Trinity professor lands over €200,000 for major genomics project

30 Aug 2016

Prof Daniel Bradley of Trinity College Dublin has been awarded €212,246 in funding to help with a major international genome-tracking project.

Bradley, who has worked on several groundbreaking pieces of research in recent years, will partner with a team of academics from Iceland, Denmark and the UK.

Between them, they will investigate the uses of genomic data in the study of human population histories.

Called ‘Identity, citizenship, and nationhood in the post-genome era’ (CITIGEN), the research will encourage humanities and natural sciences researchers to collaborate to develop integrated approaches to understand the past.

Daniel Bradley genome

In recent months, Bradley has collaborated on fascinating genomic projects like last November’s discovery of a new genetic strand of an ancient human European hunter-gatherer descendent.

Genomes discovered in Georgian caves revealed remains from two humans who lived in the Caucasus thousands of years apart, 13,300 and 9,700 years ago. Among the genomes sequenced was the first-ever sequencing of one from the Late Upper Palaeolithic period, with the results published in Nature Communications.

Elsewhere, 80 skeletons discovered in York a decade ago were only recently put through Bradley’s genome sequencing processes, with the results showing a multi-ethnic band of gladiators, hinting at a rich, diverse culture in the UK as recently as a couple of thousand years ago.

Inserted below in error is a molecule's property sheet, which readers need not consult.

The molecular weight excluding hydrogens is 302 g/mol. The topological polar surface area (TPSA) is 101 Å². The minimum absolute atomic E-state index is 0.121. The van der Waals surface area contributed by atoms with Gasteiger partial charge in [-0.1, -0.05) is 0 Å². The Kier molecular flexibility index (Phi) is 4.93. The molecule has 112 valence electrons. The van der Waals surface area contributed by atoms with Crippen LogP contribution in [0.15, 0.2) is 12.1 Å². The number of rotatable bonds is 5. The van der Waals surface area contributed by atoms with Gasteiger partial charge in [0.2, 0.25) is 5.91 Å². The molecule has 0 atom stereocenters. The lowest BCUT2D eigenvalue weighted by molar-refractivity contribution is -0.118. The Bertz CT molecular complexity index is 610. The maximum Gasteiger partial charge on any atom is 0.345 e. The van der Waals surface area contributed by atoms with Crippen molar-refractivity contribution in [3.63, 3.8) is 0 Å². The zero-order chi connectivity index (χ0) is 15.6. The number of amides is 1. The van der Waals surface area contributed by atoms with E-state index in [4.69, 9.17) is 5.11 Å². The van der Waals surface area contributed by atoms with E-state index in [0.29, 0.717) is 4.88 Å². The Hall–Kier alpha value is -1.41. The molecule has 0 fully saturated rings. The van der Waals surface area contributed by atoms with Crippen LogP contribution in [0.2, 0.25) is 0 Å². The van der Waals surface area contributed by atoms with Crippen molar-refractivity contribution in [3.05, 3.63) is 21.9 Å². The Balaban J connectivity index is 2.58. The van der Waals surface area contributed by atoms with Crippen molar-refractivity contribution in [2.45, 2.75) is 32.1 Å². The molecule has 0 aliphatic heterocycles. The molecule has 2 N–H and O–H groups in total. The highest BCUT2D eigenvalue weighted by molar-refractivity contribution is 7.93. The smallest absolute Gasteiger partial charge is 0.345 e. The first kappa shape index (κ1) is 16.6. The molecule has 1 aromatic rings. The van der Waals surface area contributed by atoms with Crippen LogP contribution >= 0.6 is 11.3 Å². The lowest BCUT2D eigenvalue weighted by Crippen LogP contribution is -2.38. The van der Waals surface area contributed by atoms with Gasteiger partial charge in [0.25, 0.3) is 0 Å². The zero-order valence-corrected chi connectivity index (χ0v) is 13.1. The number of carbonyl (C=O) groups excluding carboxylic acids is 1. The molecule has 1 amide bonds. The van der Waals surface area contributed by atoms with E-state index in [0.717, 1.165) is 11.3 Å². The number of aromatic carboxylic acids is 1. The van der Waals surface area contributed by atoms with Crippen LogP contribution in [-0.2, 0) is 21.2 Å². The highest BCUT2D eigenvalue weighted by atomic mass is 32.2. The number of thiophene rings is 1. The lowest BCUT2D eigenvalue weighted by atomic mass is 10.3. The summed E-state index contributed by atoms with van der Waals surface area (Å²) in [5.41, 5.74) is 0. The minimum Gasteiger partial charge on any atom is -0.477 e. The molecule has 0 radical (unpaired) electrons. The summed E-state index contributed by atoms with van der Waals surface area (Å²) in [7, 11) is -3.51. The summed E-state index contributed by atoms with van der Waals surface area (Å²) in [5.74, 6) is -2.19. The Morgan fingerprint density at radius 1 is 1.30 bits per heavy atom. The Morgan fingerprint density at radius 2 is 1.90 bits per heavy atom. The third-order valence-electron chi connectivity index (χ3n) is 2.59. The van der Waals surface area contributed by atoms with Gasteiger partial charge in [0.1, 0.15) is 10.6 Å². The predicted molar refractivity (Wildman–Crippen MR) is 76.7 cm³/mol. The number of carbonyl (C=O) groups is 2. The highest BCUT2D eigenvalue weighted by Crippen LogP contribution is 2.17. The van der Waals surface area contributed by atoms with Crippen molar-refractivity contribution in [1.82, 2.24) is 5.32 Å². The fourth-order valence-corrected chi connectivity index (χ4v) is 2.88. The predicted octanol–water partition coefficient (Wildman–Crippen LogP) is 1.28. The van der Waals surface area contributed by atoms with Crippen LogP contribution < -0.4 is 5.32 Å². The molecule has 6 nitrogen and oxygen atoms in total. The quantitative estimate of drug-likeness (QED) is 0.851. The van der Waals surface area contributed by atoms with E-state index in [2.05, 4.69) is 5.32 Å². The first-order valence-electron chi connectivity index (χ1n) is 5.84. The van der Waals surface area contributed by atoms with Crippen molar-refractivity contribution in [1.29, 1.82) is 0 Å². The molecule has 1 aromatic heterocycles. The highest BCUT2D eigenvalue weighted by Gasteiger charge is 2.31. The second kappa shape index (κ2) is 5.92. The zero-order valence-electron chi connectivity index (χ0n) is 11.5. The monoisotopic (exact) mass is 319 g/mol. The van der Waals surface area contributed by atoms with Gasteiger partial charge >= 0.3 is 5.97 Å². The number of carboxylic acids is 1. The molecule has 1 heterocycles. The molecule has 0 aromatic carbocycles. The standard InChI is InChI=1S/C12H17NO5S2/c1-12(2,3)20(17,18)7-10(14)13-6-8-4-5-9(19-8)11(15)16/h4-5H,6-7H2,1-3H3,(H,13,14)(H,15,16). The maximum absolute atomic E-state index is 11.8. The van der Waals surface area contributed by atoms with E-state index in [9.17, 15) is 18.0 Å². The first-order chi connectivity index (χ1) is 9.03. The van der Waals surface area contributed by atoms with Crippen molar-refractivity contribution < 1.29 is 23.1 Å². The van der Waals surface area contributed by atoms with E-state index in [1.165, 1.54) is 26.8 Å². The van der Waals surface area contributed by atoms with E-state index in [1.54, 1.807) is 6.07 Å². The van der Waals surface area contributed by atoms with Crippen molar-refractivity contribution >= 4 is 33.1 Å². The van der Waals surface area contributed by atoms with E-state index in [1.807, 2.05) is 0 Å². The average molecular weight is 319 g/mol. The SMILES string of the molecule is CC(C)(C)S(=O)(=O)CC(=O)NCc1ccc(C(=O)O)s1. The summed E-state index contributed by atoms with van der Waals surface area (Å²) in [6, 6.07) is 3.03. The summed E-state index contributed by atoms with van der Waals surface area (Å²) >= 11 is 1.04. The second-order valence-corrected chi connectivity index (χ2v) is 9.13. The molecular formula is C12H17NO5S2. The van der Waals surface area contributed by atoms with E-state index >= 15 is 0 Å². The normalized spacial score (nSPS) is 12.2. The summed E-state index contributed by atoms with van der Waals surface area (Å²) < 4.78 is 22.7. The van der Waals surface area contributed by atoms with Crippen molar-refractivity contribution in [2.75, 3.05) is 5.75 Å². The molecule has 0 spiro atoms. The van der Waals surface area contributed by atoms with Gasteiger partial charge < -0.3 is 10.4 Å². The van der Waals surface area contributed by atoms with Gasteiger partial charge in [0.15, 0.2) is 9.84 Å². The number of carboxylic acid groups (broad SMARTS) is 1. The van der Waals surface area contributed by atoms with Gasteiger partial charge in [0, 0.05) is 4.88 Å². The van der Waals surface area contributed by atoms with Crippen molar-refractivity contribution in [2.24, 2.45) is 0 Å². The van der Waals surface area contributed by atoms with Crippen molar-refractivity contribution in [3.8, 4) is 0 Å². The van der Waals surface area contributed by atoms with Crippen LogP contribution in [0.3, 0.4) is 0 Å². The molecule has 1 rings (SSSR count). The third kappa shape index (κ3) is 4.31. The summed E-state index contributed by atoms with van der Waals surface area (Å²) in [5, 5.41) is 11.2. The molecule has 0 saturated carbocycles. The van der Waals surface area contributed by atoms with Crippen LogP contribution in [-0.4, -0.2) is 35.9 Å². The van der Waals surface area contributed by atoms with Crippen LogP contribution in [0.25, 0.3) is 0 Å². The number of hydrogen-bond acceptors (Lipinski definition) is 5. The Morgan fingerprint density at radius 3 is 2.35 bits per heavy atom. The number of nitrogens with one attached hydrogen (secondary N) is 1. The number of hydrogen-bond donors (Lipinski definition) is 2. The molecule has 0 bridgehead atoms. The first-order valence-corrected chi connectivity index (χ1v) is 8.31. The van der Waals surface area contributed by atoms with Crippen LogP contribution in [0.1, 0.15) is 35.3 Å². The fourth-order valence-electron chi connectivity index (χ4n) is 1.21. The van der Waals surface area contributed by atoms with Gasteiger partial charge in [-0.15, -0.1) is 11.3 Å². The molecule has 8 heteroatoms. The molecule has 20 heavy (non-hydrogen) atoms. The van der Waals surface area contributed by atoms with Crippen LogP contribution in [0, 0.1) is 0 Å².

But this project promises to be more far-reaching for Bradley, with the international, historical angle providing the perfect platform for broader results.

Prof Daniel Bradely, Trinity College Dublin

Prof Daniel Bradely, Trinity College Dublin

“This project is an excellent opportunity to integrate different perspectives on how the fast-emerging field of genomics is impacting on public understandings of the past,” said Bradley.

The Irish Research Council (IRC) is the handling agency in Ireland for ‘Uses of the Past’, a collection of 18 separate, but related, projects, all hosted under the guise of HERA (Humanities in the European Research Area).

Commenting on the funding announcement, Prof Jane Ohlmeyer, IRC chair, said: “We are delighted to be able to provide funding for Prof Bradley to participate in the ‘Uses of the Past’ project.

“IRC is committed to the growth of collaborative humanities research across Europe and programmes such as these are important in generating new theories and identifying challenges of the changing world that lie ahead.”

Main DNA image via Shutterstock

Gordon Hunt was a journalist with Silicon Republic